Go beyond the scenes of the 2018 Ocean City Film Festival with its founders
How is it that a couple of college students created the first legitimate film festival in Ocean City in 2017? Simply put: William Strang-Moya and Kristin Helf are wise souls well beyond their years, and their passion for the film industry, its genuine creativity and the beauty of the Eastern Shore made it all happen. That and a chance meeting with Art League of Ocean City Executive Director Rina Thaler.
William, a Berlin native, and Kristin, from Crofton, met while attending college at Towson University. They made a trip to Ocean City to help a college friend with the production of his thesis film. In need of a last-minute shooting location, a call to Thaler to inquire about the gallery as an option led to a discussion about hosting the film’s debut once it was finished. Thaler, in turn, tossed out the idea of expanding the experience into a festival.
“We pretty much hit the ground running after that night, and six months later hosted our inaugural festival,” William said.
This year’s festival, presented by The Art League of Ocean City, runs March 9-11 and showcases 100 films from local, regional and international filmmakers (students to professionals) in a variety of genres. Feature-length films will be shown on each of the three festival days, while short films are most abundant on the schedule and cover a wide array of genres, including drama, documentary, experimental, comedy, youth and social commentary. “Not Short But Not Feature Length” selections, animation and music videos are also on the slate. All films will be shown at North Ocean City locations (Ocean City’s Center for the Arts, Fox Gold Coast Theater, The Princess Royale and the Clarion Resort Fontainebleau), to maximize convenience and the opportunity to take in as many entries as possible.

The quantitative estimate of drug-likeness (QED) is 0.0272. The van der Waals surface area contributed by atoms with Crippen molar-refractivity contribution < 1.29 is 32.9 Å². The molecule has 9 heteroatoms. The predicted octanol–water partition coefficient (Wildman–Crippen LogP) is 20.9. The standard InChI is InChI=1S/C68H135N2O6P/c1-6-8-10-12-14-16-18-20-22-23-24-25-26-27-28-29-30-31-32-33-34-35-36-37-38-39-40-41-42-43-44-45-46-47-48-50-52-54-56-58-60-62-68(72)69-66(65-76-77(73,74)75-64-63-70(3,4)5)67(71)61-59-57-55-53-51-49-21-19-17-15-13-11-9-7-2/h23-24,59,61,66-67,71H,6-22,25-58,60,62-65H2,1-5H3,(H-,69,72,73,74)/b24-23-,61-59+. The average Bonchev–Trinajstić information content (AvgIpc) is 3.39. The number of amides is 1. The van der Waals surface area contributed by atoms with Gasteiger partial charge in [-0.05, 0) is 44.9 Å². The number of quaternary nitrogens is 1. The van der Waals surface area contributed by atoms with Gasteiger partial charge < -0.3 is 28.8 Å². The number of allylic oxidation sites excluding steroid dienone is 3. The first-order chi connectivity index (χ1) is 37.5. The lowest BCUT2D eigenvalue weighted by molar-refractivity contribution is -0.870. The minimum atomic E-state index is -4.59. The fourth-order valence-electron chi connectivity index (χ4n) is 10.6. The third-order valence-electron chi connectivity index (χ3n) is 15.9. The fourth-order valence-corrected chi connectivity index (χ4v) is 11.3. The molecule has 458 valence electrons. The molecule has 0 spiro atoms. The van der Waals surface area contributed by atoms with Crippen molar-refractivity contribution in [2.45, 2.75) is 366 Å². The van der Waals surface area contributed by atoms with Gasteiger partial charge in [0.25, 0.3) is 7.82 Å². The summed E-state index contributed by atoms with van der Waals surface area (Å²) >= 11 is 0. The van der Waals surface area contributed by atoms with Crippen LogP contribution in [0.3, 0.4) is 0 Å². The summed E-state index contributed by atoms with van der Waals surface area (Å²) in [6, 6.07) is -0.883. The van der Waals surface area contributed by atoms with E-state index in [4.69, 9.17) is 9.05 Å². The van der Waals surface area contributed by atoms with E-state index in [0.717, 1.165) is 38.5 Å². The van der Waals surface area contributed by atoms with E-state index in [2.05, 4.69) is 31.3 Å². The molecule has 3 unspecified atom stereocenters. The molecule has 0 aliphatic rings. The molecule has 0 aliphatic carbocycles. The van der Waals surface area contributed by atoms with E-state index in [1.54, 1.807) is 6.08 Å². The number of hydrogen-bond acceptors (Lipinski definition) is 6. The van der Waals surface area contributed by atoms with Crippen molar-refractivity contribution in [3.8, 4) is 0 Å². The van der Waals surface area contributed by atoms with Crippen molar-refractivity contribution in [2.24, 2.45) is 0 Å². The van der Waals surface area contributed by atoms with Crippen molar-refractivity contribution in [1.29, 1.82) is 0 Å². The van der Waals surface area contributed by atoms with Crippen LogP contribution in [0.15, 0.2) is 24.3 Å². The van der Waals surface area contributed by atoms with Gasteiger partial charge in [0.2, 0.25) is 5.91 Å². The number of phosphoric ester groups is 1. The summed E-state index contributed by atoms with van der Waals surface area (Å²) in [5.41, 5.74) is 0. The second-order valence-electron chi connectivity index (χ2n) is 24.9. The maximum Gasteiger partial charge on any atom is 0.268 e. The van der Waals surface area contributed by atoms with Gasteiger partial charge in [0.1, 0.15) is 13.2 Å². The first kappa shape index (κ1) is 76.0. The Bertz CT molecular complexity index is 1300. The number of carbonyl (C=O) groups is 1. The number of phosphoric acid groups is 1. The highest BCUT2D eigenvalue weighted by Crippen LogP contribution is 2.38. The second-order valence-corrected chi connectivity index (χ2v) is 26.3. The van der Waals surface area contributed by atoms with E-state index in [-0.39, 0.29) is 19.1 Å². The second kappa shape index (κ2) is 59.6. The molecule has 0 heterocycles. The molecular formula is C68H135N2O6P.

“We choose films that we believe are purposeful and personal to the filmmaker,” William said. “We often prioritize local films, but we ultimately seek films that we know will resonate with our audience. We proactively curate the stories that can’t be found in any ordinary movie theater.”
The weekend also includes a series of workshops for aspiring filmmakers on a variety of topics.
“This region is sort of a dead-end for the film industry,” William said. “I do not view the lack of opportunity on the Eastern Shore as a dead-end, rather
I view the Eastern Shore as a land to be cultivated. Our end-game is to create opportunities where there were none before.”
The 22-year-olds, who’ve graduated from Towson and gotten engaged, hope the festival and its backdrop serves as
an inspiration for others, allows film-makers to create invaluable networking connections and brings renewed awareness to Ocean City as a filming location.
“More people should realize what a great location this is and that its beauty and uniqueness transfer to the camera,” Kristin said. “If the film festival helps someone realize that in some way, then I think we’ve achieved our goal.”
Tickets to this year’s Ocean City Film Festival, which range from $10 to $50, can be purchased at OCMDFilmFestival.com. A complete schedule of viewing times and locations is available online, as well.
A filmmaker himself, William’s latest work is titled “The Sign,” a historical documentary about a Confederate marker in Salisbury, while Kristin is a professional writer.
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